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How to parse an HTML document reponse?

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  • Resolved How to parse an HTML document reponse?

    I made a script that downloads a page (and I am not the owner of this page) with a GET request,I know that the HTML reponse is available through reponseText but I have no Idea how to parse this string (which include <html>,<head> and <body> tags) in order to transform it to an HTML document (Not an XML document!); please, have you any ideas ? at least one method working for Firefox.
    Last edited by Hamza7; Aug 30, 2011, 10:48 AM.

  • #2
    Perhaps I'm missing some complexity, but it seems to me that, if all you are wanting to do is parse the 'responseText' into an HTML document, all you need to do is create a DIV or section, within your HTML with a specific id and use:

    document.getElementById('whateverYouCalledIt').innerHTML = responseText;
    Since that seems too simple an answer, I assume that you are wanting to strip some of the tags. If that is the case, I would either iterate over the string to manually strip the unwanted tags (tricky) or something like: (untested)

    var outsideDocArea = document.getElementById('whateverYouCalledIt');
    outsideDocArea.innerHTML = responseText;
    Like I said, I've not tested that, but that is where I would start.


    • #3
      Originally posted by Hamza7 View Post
      I have no Idea how to parse this string (which include <html>,<head> and <body> tags) in order to transform it to an HTML document
      Well it seems to me that a string that contains
      <html>,<head> and <body> tags is already HTML, maybe be more specific about
      exacrtly what you are trying to do.

      Or maybe it's this you want ?


      Or maybe this ...

      document.getElementById('myDiv').innerHTML = xmlHTTP.reponseText;

      Please, help us help you.


      • #4
        You can use this function to convert a full HTML source text into a HTML document. You can use the returned document whereever you normally use window.document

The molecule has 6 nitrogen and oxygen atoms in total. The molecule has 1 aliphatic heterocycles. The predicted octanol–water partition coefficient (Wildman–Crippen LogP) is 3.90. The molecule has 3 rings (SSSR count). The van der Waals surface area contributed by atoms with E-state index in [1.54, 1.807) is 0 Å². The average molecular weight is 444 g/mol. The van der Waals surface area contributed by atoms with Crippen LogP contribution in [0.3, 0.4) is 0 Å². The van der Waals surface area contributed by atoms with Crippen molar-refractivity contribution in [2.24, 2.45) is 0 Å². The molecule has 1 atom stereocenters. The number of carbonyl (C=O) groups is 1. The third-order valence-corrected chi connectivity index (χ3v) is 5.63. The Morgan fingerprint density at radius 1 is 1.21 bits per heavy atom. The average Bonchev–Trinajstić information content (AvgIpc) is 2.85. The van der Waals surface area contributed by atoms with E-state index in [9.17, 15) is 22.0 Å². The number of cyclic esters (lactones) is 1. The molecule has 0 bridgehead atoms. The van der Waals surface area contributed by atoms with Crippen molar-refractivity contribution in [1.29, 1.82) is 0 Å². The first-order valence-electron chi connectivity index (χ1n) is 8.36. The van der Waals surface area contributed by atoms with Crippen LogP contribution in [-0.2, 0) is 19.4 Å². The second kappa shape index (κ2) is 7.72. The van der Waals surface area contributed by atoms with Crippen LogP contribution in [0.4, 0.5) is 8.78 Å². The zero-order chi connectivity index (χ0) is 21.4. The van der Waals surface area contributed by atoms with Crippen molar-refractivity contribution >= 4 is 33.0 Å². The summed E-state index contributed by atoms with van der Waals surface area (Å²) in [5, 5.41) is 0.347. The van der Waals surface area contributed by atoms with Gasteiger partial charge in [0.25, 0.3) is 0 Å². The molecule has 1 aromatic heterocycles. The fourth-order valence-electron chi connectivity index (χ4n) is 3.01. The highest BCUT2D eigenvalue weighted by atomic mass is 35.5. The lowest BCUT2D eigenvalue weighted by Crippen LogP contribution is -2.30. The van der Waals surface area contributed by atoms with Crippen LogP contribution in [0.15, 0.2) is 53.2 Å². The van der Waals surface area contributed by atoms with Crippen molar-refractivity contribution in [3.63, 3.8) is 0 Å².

function htmltocontext(responseText) {
           // create documentType
           var dt = document.implementation.createDocumentType("html", "-//W3C//DTD HTML 4.01 Transitional//EN", "http://www.w3.org/TR/html4/loose.dtd");
           // create new HTML document
           var doc = document.implementation.createDocument("", "", dt);
           // create new documentElement = <html> element
           var newDocumentElement = doc.createElement("html");
           // strip off everything before and after the innerHTML of the <html> element in responseText
           var beginPos = responseText.toLowerCase().indexOf('<html');
           beginPos = responseText.toLowerCase().indexOf('>', beginPos)+1;
           var endPos = responseText.toLowerCase().indexOf('</html');
           responseText = responseText.substring(beginPos, endPos);
           // assign innerHTML to new documentElement
           newDocumentElement.innerHTML = responseText;
           // append documentElement to HTML document
           return doc;


        • #5
          Hello devnull69
          I really like the code you posted
          (nicely committed) . I wonder what advantages
          it has over this approach or if this is even comparable ?

          function init(){
          xmlhttp = new XMLHttpRequest();
          xmlhttp.open("GET", "content1.html");
          xmlhttp.onreadystatechange = function() {
          	if (xmlhttp.readyState == 4 && xmlhttp.status == 200) {
          		var myDiv = document.getElementById("myDiv");	
          		myDiv.innerHTML = xmlhttp.responseText;
          }	 }	
          </head><body onload="init()">
          <div id="myDiv" style="display:none;"></div>
          This is a discussion forum (I believe)
          so discuss away anyone who has
          some insight on this.

          Thank you for reading this.


          • #6
            I started using this function in Greasemonkey scripts because I realized that sometimes it was not feasible to use a DIV and "pump" the whole HTML including DOCTYPE, head and meta tags into it. Sometimes this resulted in empty pages that just loaded endlessly.

            After using this function I was able to create a whole new HTML document and use whatever DOM method on it (including getElementById()) without affecting the underlying page.